Farmington Police Lt. Marshall Porter wrote to Patch in an email that anyone who witnesses domestic violence should call the police right away.

"Media reports indicate a neighbor heard the domestic violence incident in the Simsbury case, but failed to call 911, and instead turned up the TV to tune out the noise," Porter said. "This is not uncommon and there are a variety of reasons victims and witnesses are reluctant to call the police."

Granby Police Chief Carl Rosenswieg said police are an additional "resource for information and advice" about domestic violence. Canton Police Chief Chris Arciero added that police are trained to "handle the issues," answer questions, refer victims to available resources and provide them and their families with protection.

Whenever someone calls the Avon police about a domestic disturbance, dispatchers keep the caller on the line until police arrive so they can stay informed, keep officers updated and help de-escalate the situation.

"We go to a lot of verbal domestics," Walsh said, sometimes the result of a neighbor calling.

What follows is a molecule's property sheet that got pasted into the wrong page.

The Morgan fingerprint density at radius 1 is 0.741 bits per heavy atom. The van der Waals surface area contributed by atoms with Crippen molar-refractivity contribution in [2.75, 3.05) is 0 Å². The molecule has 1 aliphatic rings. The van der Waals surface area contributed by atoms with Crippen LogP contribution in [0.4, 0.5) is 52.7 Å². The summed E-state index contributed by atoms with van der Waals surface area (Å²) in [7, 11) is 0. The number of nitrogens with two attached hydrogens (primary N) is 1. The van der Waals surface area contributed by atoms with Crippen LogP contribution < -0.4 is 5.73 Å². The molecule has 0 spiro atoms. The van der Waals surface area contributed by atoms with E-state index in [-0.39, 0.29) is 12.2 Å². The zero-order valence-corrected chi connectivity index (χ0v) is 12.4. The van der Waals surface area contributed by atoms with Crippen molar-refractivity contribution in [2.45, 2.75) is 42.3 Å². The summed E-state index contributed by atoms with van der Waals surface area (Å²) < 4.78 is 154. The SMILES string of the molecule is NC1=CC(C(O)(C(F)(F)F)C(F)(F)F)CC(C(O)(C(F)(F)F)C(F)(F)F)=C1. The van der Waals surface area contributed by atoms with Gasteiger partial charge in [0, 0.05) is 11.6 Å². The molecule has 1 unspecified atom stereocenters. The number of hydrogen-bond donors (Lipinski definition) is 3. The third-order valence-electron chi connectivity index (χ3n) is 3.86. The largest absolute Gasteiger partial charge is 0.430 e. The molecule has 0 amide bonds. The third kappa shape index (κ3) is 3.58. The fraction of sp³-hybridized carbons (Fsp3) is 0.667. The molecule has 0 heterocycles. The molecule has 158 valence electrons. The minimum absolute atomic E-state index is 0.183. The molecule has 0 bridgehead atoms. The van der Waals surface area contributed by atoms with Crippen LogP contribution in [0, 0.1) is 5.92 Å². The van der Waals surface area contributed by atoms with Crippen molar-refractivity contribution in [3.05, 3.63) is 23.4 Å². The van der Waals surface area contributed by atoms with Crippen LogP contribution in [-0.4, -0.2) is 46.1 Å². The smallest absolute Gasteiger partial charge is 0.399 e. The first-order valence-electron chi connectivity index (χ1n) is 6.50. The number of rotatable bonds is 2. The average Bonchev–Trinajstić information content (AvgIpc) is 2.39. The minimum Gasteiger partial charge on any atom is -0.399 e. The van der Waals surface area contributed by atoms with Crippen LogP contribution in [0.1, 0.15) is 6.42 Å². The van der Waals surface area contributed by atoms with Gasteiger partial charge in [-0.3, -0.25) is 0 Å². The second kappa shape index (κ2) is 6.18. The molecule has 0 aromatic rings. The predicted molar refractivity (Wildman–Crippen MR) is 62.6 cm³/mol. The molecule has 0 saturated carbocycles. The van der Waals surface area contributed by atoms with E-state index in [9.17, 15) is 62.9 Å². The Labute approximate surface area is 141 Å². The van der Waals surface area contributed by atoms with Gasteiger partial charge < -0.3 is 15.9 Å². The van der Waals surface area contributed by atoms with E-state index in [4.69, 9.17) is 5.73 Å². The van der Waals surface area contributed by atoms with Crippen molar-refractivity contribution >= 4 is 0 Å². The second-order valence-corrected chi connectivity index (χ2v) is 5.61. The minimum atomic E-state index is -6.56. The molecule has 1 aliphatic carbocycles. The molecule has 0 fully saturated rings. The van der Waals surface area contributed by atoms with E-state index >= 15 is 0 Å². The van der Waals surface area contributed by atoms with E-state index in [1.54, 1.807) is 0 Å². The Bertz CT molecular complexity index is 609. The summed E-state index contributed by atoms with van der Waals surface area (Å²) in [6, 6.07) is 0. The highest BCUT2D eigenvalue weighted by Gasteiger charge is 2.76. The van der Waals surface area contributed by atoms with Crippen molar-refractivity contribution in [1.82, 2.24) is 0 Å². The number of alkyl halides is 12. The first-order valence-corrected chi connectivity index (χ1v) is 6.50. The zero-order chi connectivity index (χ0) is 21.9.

Dispatchers always call back when a call is disconnected, she said.

West Hartford Police Detective Sgt. Chris Chappell said people can call the routine police number if there's time. If not, he said they can call 911.

“We treat it extremely seriously," Chappell said, adding that West Hartford police respond to all domestic disturbance calls.

Warning Signs of Domestic Violence

No one thing triggers domestic violence, Chappell said.

“Domestic violence is usual not anger related as much as it is possession related," he said. "The problem with domestic violence is that you usually love the person, so you end up defending their actions or behavior."

Domestic violence isn't always physical, Chappell said. It can also be verbal.

He noted the following warning signs and possible triggers:

  • Dramatic changes in the other person.
  • Noticeable anger outbursts.
  • The person is having trouble at work.
  • The person is drinking more.
  • The person has a "short fuse" and it doesn't take long for them to have anger outbursts.
  • You notice that the person's anger toward you becomes "more animated." 
  • Possessiveness.

According to Interval House's website, you might be a victim of domestic violence if any of the following scenarios have happened to you: